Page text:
At the sight of her grandfather, the teenager smiled. “Hi, Gramps.”
Her red hair hung in a crumpled mess around her shoulders—a finger-brush-through kind of day. The foundation she had bought that summer didn’t quite match her hands or neck, but as always, her eyeliner was drawn on in perfect little wings.
“I couldn’t sleep and figured I’d just come over early. Mom said I could,” she explained. “I made you some tea.” She lifted a cup from behind the pile of yarn and held it out to her grandfather.
On any other day, Mr. Gregson would have told her she needed to be more careful. He didn’t like his seventeen-year-old granddaughter driving alone in the snow. But the thought didn’t seem to cross his mind today.
“Thank you, sweetheart,” he said, taking the dainty, white teacup. He sat down and took a sip. “Nice sweater.”
“Right back at you.” She reached out and traced her fingers along the yarn. “Was this the yarn for this year’s sweaters?”
“Sure was. She’d just started on this one, you see.” He gently picked up the yarn he’d grieved over the night before. “Lovely color purple, isn’t it?”
“Gorgeous. I’m honestly not sure what I’ll do without—” she stopped, choking on the words. She looked past him at the messy living room and continued, “Well, without another sweater from Grandma.” She lifted the tea to her lips and took a long sip, like it was the only thing in the world able to hold back tears.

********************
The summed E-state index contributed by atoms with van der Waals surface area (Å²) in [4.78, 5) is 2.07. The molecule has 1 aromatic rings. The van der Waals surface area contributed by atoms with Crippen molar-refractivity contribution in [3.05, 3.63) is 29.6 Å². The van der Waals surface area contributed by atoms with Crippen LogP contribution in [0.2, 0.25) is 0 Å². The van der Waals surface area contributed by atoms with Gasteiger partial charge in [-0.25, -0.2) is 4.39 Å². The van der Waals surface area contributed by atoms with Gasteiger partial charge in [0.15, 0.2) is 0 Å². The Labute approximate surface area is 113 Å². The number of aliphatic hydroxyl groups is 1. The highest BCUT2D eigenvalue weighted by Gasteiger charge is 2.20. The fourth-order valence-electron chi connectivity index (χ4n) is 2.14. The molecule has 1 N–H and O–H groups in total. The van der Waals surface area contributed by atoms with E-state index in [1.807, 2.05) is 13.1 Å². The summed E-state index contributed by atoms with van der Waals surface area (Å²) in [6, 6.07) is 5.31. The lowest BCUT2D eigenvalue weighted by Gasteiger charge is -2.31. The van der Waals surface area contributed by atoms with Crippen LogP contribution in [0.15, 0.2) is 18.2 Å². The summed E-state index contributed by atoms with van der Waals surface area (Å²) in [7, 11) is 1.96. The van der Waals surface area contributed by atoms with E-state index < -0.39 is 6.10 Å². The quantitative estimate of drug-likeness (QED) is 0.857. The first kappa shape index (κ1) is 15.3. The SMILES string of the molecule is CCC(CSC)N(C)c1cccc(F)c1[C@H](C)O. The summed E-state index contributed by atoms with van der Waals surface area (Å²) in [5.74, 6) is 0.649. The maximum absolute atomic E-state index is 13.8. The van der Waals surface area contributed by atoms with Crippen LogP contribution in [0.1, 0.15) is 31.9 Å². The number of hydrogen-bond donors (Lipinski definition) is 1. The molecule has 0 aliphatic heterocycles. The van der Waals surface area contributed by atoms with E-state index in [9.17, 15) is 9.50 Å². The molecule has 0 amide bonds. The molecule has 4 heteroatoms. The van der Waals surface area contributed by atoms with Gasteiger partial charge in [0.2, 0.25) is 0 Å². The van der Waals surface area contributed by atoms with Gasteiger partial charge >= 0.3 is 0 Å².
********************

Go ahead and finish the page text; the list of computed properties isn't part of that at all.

“Well, you have a lot of them.” He forced himself to laugh. He knew if one of them started crying, neither of them would stop any time soon. Molly wasn’t like her older sister, Shirley, who could always maintain her composure. He tapped the handle of his teacup and looked from her to the pile of yarn. “Which one’s your favorite—of the ones she made ya?” he asked.
Molly pressed her fingers to her lips for a moment before responding. “Probably the one she made me in third grade—the red one with yellow letters. I was so obsessed with Winnie-the-Pooh.” She stood up and walked over to the living room. Busying herself, Molly picked up the pillows from the floor.
“Oh, yeah. She was real proud of that one,” Mr. Gregson said. He glanced over at the mess in the living room, then immediately looked away. “You wore that everywhere. She had to take it away from you when summer came around.”
Molly laughed. “I wanted to wear it as a cover up to the pool.” She picked up the picture frame from the floor. After fixing the crooked side table, she placed the picture frame back on it. It was a picture of her grandparents on their wedding day. “What was your favorite?”
Without hesitation, he said, “The rainbow sweater.”
“Which one was that?” she asked.